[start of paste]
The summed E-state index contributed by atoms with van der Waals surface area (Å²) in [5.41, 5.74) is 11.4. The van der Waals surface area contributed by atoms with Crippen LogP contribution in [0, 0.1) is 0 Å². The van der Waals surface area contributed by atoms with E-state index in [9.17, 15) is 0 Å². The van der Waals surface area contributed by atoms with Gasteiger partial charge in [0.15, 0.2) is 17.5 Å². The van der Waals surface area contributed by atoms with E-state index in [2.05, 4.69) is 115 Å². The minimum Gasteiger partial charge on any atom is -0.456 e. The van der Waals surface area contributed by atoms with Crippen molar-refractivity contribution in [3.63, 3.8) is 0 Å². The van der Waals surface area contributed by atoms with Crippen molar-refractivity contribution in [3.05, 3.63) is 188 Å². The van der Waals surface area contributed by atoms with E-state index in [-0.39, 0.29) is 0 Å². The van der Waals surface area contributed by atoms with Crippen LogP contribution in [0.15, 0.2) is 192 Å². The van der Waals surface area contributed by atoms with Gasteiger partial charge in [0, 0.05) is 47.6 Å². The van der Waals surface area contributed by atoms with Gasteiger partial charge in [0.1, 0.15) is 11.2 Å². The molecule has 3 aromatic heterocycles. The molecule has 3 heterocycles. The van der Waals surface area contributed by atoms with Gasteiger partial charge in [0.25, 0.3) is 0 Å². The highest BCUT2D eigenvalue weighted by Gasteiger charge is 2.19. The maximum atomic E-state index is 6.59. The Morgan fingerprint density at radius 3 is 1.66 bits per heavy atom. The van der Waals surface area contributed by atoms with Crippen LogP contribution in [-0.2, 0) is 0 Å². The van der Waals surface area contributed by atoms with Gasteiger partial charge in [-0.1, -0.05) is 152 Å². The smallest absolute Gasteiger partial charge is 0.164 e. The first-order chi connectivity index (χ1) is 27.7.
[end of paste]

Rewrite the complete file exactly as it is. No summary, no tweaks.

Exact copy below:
The summed E-state index contributed by atoms with van der Waals surface area (Å²) in [5.41, 5.74) is 11.4. The van der Waals surface area contributed by atoms with Crippen LogP contribution in [0, 0.1) is 0 Å². The van der Waals surface area contributed by atoms with E-state index in [9.17, 15) is 0 Å². The van der Waals surface area contributed by atoms with Gasteiger partial charge in [0.15, 0.2) is 17.5 Å². The van der Waals surface area contributed by atoms with E-state index in [2.05, 4.69) is 115 Å². The minimum Gasteiger partial charge on any atom is -0.456 e. The van der Waals surface area contributed by atoms with Crippen molar-refractivity contribution in [3.63, 3.8) is 0 Å². The van der Waals surface area contributed by atoms with Crippen molar-refractivity contribution in [3.05, 3.63) is 188 Å². The van der Waals surface area contributed by atoms with E-state index in [-0.39, 0.29) is 0 Å². The van der Waals surface area contributed by atoms with Crippen LogP contribution in [0.15, 0.2) is 192 Å². The van der Waals surface area contributed by atoms with Gasteiger partial charge in [0, 0.05) is 47.6 Å². The van der Waals surface area contributed by atoms with Gasteiger partial charge in [0.1, 0.15) is 11.2 Å². The molecule has 3 aromatic heterocycles. The molecule has 3 heterocycles. The van der Waals surface area contributed by atoms with Gasteiger partial charge in [0.25, 0.3) is 0 Å². The highest BCUT2D eigenvalue weighted by Gasteiger charge is 2.19. The maximum atomic E-state index is 6.59. The Morgan fingerprint density at radius 3 is 1.66 bits per heavy atom. The van der Waals surface area contributed by atoms with Crippen LogP contribution in [-0.2, 0) is 0 Å². The van der Waals surface area contributed by atoms with Gasteiger partial charge in [-0.1, -0.05) is 152 Å². The smallest absolute Gasteiger partial charge is 0.164 e. The first-order chi connectivity index (χ1) is 27.7.